Dietrich Fischer-Dieskau (28th May 1925 - 18th May 2012) was a German lyric baritone and conductor of classical music, one of the most famous Lieder performers of the post-war period, described as 'one of the supreme vocal artists of the 20th century' and 'the most influential singer of the 20th Century'. Fischer-Dieskau was ranked the second greatest singer of the century (after Jussi Björling) by Classic CD (United Kingdom) 'Top Singers of the Century' Critics' Poll (June 1999).
The French dubbed him 'Le miracle Fischer-Dieskau' and Elisabeth Schwarzkopf called him 'a born god who has it all.' At his peak, he was greatly admired for his interpretive insights and exceptional control of his beautiful voice. Fischer-Dieskau also performed and recorded a great many operatic roles. He was the most recorded singer of all time. He dominated both the opera and concert platform for over thirty years.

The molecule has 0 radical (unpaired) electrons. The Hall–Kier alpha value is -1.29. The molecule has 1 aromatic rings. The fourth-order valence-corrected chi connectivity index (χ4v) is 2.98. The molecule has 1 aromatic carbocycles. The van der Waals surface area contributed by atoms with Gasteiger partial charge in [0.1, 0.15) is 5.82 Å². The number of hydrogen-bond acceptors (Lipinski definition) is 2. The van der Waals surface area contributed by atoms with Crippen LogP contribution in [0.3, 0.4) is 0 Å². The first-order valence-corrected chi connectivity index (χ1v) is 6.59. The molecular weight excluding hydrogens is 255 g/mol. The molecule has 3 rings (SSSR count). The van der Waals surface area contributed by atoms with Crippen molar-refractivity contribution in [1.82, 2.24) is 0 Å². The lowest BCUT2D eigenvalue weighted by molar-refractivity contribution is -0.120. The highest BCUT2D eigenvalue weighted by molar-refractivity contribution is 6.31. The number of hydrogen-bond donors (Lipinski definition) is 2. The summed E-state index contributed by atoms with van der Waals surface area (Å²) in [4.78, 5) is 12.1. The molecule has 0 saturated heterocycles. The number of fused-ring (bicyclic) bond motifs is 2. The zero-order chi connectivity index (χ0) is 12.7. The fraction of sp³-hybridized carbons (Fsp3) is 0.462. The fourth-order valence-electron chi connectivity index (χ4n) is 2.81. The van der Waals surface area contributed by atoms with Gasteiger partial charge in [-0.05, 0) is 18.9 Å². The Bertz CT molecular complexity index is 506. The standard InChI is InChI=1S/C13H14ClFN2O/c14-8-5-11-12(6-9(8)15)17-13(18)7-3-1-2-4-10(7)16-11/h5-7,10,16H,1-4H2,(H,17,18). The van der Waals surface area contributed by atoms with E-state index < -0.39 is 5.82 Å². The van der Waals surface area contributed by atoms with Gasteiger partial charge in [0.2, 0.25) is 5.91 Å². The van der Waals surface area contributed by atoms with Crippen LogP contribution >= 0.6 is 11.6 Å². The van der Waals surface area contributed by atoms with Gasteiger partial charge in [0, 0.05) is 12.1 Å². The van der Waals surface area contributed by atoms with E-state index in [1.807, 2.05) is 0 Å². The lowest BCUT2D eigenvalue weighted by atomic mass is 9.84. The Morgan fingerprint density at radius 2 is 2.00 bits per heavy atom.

Recording an astonishing array of repertoire (spanning centuries) as musicologist Alan Blyth asserted, 'No singer in our time, or probably any other has managed the range and versatility of repertory achieved by Dietrich Fischer-Dieskau. Opera, Lieder and oratorio in German, Italian or English came alike to him, yet he brought to each a precision and individuality that bespoke his perceptive insights into the idiom at hand.' In addition, he recorded in French, Russian, Hebrew and Hungarian.
Although his vocal technique was highly accomplished, Fischer-Dieskau's voice was rather light, a lyric-chamber baritone with less-than-overwhelming power. Despite this, he performed and recorded many heavy heroic baritone and bass-baritone operatic roles such as Wotan, Hans Sachs, Amfortas, Telramund, Iago, Macbeth, Scarpia, and Jokanaan.
He was most admired, though, as a singer of Schubert Lieder, particularly the cycle Winterreise. His recordings of Winterreise with accompanist Gerald Moore and Jörg Demus are still critically acclaimed half a century after their release.